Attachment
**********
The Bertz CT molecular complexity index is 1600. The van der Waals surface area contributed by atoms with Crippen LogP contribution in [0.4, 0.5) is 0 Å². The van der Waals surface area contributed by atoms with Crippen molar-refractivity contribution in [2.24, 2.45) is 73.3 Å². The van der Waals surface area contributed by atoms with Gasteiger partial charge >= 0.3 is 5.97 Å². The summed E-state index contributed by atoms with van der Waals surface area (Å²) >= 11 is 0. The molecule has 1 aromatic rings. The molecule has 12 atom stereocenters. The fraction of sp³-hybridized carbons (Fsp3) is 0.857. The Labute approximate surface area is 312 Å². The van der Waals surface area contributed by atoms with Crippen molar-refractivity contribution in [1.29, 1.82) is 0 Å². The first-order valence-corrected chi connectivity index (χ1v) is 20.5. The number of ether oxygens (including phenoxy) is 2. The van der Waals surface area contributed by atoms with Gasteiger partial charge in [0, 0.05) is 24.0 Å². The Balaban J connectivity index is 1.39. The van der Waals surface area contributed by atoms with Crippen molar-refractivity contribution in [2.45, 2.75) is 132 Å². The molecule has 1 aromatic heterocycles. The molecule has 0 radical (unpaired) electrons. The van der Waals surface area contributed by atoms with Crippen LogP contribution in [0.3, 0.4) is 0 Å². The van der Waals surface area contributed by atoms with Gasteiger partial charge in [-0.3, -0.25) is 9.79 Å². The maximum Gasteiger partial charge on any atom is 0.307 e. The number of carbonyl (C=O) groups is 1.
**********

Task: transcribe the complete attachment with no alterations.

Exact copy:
The Bertz CT molecular complexity index is 1600. The van der Waals surface area contributed by atoms with Crippen LogP contribution in [0.4, 0.5) is 0 Å². The van der Waals surface area contributed by atoms with Crippen molar-refractivity contribution in [2.24, 2.45) is 73.3 Å². The van der Waals surface area contributed by atoms with Gasteiger partial charge >= 0.3 is 5.97 Å². The summed E-state index contributed by atoms with van der Waals surface area (Å²) >= 11 is 0. The molecule has 1 aromatic rings. The molecule has 12 atom stereocenters. The fraction of sp³-hybridized carbons (Fsp3) is 0.857. The Labute approximate surface area is 312 Å². The van der Waals surface area contributed by atoms with Crippen molar-refractivity contribution in [1.29, 1.82) is 0 Å². The first-order valence-corrected chi connectivity index (χ1v) is 20.5. The number of ether oxygens (including phenoxy) is 2. The van der Waals surface area contributed by atoms with Gasteiger partial charge in [0, 0.05) is 24.0 Å². The Balaban J connectivity index is 1.39. The van der Waals surface area contributed by atoms with Crippen molar-refractivity contribution in [2.45, 2.75) is 132 Å². The molecule has 1 aromatic heterocycles. The molecule has 0 radical (unpaired) electrons. The van der Waals surface area contributed by atoms with Crippen LogP contribution in [0.3, 0.4) is 0 Å². The van der Waals surface area contributed by atoms with Gasteiger partial charge in [-0.3, -0.25) is 9.79 Å². The maximum Gasteiger partial charge on any atom is 0.307 e. The number of carbonyl (C=O) groups is 1.